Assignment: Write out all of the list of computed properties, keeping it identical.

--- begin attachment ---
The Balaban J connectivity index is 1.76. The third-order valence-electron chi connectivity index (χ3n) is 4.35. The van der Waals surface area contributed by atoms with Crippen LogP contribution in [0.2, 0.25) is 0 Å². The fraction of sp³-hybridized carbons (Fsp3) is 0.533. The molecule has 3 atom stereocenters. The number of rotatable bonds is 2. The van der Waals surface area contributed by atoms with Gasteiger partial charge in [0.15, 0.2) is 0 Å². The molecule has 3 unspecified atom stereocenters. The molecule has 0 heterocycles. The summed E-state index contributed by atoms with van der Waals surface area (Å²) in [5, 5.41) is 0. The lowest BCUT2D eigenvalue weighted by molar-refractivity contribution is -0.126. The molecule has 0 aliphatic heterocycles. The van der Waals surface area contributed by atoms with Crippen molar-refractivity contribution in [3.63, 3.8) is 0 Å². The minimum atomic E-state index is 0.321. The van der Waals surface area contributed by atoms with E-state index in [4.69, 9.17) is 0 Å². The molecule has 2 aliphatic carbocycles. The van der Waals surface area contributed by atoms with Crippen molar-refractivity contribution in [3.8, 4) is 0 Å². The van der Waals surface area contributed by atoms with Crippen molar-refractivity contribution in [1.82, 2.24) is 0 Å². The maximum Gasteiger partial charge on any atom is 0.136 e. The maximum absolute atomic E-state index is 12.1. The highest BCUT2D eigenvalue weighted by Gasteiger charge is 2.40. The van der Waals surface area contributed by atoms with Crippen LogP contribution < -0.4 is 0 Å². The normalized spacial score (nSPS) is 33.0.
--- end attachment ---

The Balaban J connectivity index is 1.76. The third-order valence-electron chi connectivity index (χ3n) is 4.35. The van der Waals surface area contributed by atoms with Crippen LogP contribution in [0.2, 0.25) is 0 Å². The fraction of sp³-hybridized carbons (Fsp3) is 0.533. The molecule has 3 atom stereocenters. The number of rotatable bonds is 2. The van der Waals surface area contributed by atoms with Gasteiger partial charge in [0.15, 0.2) is 0 Å². The molecule has 3 unspecified atom stereocenters. The molecule has 0 heterocycles. The summed E-state index contributed by atoms with van der Waals surface area (Å²) in [5, 5.41) is 0. The lowest BCUT2D eigenvalue weighted by molar-refractivity contribution is -0.126. The molecule has 0 aliphatic heterocycles. The van der Waals surface area contributed by atoms with Crippen molar-refractivity contribution in [3.63, 3.8) is 0 Å². The minimum atomic E-state index is 0.321. The van der Waals surface area contributed by atoms with E-state index in [4.69, 9.17) is 0 Å². The molecule has 2 aliphatic carbocycles. The van der Waals surface area contributed by atoms with Crippen molar-refractivity contribution in [3.8, 4) is 0 Å². The van der Waals surface area contributed by atoms with Crippen molar-refractivity contribution in [1.82, 2.24) is 0 Å². The maximum Gasteiger partial charge on any atom is 0.136 e. The maximum absolute atomic E-state index is 12.1. The highest BCUT2D eigenvalue weighted by Gasteiger charge is 2.40. The van der Waals surface area contributed by atoms with Crippen LogP contribution < -0.4 is 0 Å². The normalized spacial score (nSPS) is 33.0.